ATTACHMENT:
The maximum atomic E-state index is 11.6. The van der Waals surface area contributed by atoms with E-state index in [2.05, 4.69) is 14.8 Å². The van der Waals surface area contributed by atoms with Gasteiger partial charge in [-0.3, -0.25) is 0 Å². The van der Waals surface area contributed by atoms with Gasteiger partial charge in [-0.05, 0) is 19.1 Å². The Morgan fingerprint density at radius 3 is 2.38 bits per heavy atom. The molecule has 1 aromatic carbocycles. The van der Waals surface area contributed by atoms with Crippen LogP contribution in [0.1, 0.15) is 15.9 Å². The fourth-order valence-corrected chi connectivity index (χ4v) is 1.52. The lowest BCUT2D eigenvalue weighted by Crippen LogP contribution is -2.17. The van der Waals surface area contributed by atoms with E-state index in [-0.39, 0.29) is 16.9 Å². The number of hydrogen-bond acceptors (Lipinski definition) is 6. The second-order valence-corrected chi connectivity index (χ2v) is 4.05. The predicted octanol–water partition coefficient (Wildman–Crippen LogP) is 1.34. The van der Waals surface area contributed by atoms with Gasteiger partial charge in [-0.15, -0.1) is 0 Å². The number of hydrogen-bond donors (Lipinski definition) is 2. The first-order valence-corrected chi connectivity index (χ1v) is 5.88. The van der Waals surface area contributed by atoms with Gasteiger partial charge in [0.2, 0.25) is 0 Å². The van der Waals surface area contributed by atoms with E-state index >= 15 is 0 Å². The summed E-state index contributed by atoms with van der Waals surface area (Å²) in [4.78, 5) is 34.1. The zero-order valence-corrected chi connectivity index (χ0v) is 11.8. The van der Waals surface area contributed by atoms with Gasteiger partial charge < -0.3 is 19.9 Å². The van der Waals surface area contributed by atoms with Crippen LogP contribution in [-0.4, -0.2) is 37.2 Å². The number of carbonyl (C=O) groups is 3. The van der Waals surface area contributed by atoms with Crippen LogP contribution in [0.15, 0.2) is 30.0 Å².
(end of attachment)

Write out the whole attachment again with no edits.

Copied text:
The maximum atomic E-state index is 11.6. The van der Waals surface area contributed by atoms with E-state index in [2.05, 4.69) is 14.8 Å². The van der Waals surface area contributed by atoms with Gasteiger partial charge in [-0.3, -0.25) is 0 Å². The van der Waals surface area contributed by atoms with Gasteiger partial charge in [-0.05, 0) is 19.1 Å². The Morgan fingerprint density at radius 3 is 2.38 bits per heavy atom. The molecule has 1 aromatic carbocycles. The van der Waals surface area contributed by atoms with Crippen LogP contribution in [0.1, 0.15) is 15.9 Å². The fourth-order valence-corrected chi connectivity index (χ4v) is 1.52. The lowest BCUT2D eigenvalue weighted by Crippen LogP contribution is -2.17. The van der Waals surface area contributed by atoms with E-state index in [-0.39, 0.29) is 16.9 Å². The number of hydrogen-bond acceptors (Lipinski definition) is 6. The second-order valence-corrected chi connectivity index (χ2v) is 4.05. The predicted octanol–water partition coefficient (Wildman–Crippen LogP) is 1.34. The van der Waals surface area contributed by atoms with Gasteiger partial charge in [-0.15, -0.1) is 0 Å². The number of hydrogen-bond donors (Lipinski definition) is 2. The first-order valence-corrected chi connectivity index (χ1v) is 5.88. The van der Waals surface area contributed by atoms with Gasteiger partial charge in [0.2, 0.25) is 0 Å². The van der Waals surface area contributed by atoms with E-state index >= 15 is 0 Å². The summed E-state index contributed by atoms with van der Waals surface area (Å²) in [4.78, 5) is 34.1. The zero-order valence-corrected chi connectivity index (χ0v) is 11.8. The van der Waals surface area contributed by atoms with Gasteiger partial charge < -0.3 is 19.9 Å². The van der Waals surface area contributed by atoms with Crippen LogP contribution in [-0.4, -0.2) is 37.2 Å². The number of carbonyl (C=O) groups is 3. The van der Waals surface area contributed by atoms with Crippen LogP contribution in [0.15, 0.2) is 30.0 Å².